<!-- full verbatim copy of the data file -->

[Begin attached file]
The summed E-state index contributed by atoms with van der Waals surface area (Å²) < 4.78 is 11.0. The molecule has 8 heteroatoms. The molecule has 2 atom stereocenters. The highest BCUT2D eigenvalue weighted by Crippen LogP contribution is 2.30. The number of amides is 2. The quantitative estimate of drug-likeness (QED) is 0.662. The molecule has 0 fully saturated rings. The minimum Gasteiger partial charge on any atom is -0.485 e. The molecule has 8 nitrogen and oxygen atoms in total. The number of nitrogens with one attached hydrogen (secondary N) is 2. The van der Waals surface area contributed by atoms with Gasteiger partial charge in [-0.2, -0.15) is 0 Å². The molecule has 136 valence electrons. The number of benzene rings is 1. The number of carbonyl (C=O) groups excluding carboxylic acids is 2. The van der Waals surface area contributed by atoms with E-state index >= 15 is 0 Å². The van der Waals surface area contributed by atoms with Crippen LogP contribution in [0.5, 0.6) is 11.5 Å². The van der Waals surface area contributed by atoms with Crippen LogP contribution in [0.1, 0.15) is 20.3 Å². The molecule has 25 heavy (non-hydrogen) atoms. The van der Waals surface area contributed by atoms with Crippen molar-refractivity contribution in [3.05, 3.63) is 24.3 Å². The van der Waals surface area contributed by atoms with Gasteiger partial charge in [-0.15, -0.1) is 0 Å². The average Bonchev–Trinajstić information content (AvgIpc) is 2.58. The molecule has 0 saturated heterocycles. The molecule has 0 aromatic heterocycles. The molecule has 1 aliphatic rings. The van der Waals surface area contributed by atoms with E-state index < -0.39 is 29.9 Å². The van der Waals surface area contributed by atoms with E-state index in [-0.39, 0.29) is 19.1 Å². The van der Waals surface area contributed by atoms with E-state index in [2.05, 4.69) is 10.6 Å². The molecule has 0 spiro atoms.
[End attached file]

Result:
The summed E-state index contributed by atoms with van der Waals surface area (Å²) < 4.78 is 11.0. The molecule has 8 heteroatoms. The molecule has 2 atom stereocenters. The highest BCUT2D eigenvalue weighted by Crippen LogP contribution is 2.30. The number of amides is 2. The quantitative estimate of drug-likeness (QED) is 0.662. The molecule has 0 fully saturated rings. The minimum Gasteiger partial charge on any atom is -0.485 e. The molecule has 8 nitrogen and oxygen atoms in total. The number of nitrogens with one attached hydrogen (secondary N) is 2. The van der Waals surface area contributed by atoms with Gasteiger partial charge in [-0.2, -0.15) is 0 Å². The molecule has 136 valence electrons. The number of benzene rings is 1. The number of carbonyl (C=O) groups excluding carboxylic acids is 2. The van der Waals surface area contributed by atoms with E-state index >= 15 is 0 Å². The van der Waals surface area contributed by atoms with Crippen LogP contribution in [0.5, 0.6) is 11.5 Å². The van der Waals surface area contributed by atoms with Crippen LogP contribution in [0.1, 0.15) is 20.3 Å². The molecule has 25 heavy (non-hydrogen) atoms. The van der Waals surface area contributed by atoms with Crippen molar-refractivity contribution in [3.05, 3.63) is 24.3 Å². The van der Waals surface area contributed by atoms with Gasteiger partial charge in [-0.15, -0.1) is 0 Å². The average Bonchev–Trinajstić information content (AvgIpc) is 2.58. The molecule has 0 saturated heterocycles. The molecule has 0 aromatic heterocycles. The molecule has 1 aliphatic rings. The van der Waals surface area contributed by atoms with E-state index < -0.39 is 29.9 Å². The van der Waals surface area contributed by atoms with E-state index in [-0.39, 0.29) is 19.1 Å². The van der Waals surface area contributed by atoms with E-state index in [2.05, 4.69) is 10.6 Å². The molecule has 0 spiro atoms.